Extreme Procedures: Worth the Risk?
D2002 12 Lead

Save a Life

Make a difference in the life of a child like Anes. Help children in need by donating to the Hemispherectomy Foundation.

Hemispherectomy Surgery for Seizures
Seizures are uncontrolled electrical impulses released in the brain, often with deleterious effects, such as convulsions and thought disturbances.

A hemispherectomy is a groundbreaking but risky surgery that removes part of the brain in order to stop seizures.

Anes, a 15-month-old boy from Bosnia who experiences more than 100 seizures per day, and his parents turn to the Hemispherectomy Foundation for help.

Neurosurgeon Dr. Aaron Cohen-Gadol, from Clarian Health Methodist Hospital in Indianapolis, performs a hemispherectomy surgery on Anes to disconnect the right hemisphere, which is responsible for his seizures, from the left hemisphere.

"The right hemisphere was malformed and growing larger than normal," Dr. Cohen-Gadol explains.

The surgeon demonstrates how a hemispherectomy can correct a seizure disorder and is happy to report that Anes is doing well and his prognosis is excellent.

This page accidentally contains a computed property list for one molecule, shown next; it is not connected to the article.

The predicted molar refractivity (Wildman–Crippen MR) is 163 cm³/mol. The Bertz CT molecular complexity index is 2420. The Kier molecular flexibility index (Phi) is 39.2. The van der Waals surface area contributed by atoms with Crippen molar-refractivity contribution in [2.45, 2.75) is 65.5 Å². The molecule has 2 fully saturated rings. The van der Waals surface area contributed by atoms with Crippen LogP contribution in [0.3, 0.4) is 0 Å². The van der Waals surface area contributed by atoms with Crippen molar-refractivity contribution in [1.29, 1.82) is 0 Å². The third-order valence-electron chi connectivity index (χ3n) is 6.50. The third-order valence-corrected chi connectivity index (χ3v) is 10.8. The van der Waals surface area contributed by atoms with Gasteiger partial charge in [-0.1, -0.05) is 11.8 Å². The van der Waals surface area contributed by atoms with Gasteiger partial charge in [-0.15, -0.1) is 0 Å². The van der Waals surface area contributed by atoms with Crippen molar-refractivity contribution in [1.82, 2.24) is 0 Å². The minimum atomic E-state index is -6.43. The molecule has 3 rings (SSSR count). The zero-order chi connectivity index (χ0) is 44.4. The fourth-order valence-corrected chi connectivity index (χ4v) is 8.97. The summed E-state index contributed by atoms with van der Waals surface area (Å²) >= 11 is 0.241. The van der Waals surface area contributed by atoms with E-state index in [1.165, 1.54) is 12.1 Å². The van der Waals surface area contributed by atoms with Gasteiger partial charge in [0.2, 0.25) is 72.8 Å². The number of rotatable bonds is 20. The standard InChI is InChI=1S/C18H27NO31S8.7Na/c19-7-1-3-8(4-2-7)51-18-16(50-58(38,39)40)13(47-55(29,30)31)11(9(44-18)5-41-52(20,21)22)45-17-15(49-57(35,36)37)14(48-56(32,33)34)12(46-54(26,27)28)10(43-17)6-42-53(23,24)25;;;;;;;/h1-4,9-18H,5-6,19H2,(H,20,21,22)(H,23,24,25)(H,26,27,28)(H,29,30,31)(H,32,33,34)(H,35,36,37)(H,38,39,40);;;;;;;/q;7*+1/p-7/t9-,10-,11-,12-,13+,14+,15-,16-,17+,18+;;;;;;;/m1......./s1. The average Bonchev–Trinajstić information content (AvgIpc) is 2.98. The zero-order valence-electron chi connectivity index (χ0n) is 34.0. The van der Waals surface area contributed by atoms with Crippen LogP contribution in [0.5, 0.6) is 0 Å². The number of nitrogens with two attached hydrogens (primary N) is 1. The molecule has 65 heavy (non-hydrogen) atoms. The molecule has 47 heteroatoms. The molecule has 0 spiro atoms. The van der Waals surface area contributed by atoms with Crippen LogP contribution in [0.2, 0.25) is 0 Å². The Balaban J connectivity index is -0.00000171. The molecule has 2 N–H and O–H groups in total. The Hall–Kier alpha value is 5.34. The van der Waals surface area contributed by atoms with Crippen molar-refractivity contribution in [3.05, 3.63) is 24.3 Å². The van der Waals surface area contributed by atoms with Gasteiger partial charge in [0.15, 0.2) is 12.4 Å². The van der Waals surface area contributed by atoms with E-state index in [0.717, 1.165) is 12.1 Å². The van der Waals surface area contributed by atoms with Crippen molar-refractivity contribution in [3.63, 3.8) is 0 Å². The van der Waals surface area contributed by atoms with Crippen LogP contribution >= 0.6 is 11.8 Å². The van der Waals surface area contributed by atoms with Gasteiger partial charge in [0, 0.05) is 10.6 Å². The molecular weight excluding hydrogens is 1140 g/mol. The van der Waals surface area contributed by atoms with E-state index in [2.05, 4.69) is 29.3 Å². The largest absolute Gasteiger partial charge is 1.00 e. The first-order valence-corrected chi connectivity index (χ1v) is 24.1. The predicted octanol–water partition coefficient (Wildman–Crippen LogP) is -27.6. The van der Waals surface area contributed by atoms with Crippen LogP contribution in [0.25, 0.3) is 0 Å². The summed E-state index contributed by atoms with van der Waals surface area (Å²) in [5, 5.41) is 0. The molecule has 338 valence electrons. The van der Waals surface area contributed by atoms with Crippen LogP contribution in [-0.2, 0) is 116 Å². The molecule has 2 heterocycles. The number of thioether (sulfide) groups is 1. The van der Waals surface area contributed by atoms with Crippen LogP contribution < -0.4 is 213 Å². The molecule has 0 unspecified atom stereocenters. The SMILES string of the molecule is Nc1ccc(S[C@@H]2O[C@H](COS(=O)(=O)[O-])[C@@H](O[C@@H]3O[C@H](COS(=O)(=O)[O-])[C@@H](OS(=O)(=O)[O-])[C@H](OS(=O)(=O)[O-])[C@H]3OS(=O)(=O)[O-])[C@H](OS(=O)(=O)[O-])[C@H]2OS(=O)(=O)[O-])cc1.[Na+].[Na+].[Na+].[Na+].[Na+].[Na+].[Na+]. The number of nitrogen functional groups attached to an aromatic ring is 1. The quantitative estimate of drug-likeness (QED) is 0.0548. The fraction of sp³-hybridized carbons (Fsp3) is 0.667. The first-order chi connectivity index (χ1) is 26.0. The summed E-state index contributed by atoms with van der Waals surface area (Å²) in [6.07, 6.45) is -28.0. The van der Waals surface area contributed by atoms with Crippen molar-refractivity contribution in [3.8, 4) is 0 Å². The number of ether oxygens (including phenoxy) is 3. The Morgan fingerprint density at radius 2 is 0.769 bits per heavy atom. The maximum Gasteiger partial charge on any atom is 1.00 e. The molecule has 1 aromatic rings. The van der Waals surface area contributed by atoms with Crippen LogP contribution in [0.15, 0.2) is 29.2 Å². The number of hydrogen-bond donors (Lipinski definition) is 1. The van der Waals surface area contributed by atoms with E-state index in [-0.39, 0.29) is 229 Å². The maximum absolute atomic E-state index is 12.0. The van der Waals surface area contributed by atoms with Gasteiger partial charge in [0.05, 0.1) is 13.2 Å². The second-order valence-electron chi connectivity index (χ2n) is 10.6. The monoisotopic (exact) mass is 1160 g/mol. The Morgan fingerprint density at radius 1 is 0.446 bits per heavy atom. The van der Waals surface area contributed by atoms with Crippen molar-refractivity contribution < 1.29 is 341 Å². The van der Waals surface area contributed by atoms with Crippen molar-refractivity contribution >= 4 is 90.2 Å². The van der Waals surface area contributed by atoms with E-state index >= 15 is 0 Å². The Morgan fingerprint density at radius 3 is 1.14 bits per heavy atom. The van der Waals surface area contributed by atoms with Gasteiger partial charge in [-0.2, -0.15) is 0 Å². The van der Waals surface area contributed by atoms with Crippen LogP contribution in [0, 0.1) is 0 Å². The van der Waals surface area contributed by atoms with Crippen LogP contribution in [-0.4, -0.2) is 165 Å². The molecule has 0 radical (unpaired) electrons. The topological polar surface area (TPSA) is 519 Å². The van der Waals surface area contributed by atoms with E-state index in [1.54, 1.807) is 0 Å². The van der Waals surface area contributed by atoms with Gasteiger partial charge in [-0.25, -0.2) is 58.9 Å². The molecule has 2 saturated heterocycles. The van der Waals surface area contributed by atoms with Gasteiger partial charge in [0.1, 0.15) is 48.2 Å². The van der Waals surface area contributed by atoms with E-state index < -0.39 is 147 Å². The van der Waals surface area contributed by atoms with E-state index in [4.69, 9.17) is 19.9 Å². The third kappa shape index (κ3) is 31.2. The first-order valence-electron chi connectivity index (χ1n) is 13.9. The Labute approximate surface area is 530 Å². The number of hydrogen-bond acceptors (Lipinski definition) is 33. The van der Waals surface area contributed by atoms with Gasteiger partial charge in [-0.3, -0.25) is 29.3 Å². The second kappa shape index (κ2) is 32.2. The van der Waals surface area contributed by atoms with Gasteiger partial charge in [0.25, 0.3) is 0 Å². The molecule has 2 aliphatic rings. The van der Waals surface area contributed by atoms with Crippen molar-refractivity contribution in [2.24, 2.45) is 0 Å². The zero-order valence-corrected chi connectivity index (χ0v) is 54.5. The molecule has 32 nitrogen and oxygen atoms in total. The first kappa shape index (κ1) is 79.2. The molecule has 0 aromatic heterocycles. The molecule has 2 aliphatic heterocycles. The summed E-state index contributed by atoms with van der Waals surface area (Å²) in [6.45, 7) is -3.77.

The boy's delighted mother, Aldina, walks onstage, holding Anes. "It's a miracle," she exclaims. "Anes is a normal baby!"


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Permanent Makeup
Permanent makeup entails implanting pigment in the dermal layer of the skin, like a tattoo. Though indelible, the makeup requires touch-ups every couple of years to keep the colors fresh and vibrant.


Certified permanent makeup specialist Debbie Miller emphasizes that the procedure should be performed by an expert "They need to be an artist, as well as technically trained," she says.

"It is a great option," Debbie adds. "I can't think of very many women that in one way or another, would not benefit from some form of permanent makeup."

Trish, 35, a busy mom and pilot, opts to undergo a permanent makeup procedure, with remarkable results.

Risks for the procedure include infection and scarring. "The fairer the skin, usually, the more impervious to bad scarring; the darker the skin tones, then you look at things like raised keloid [scarring] and hyper-pigmentation," Debbie cautions.

Debbie demonstrates how permanent makeup is applied.


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OAD 12/14/09


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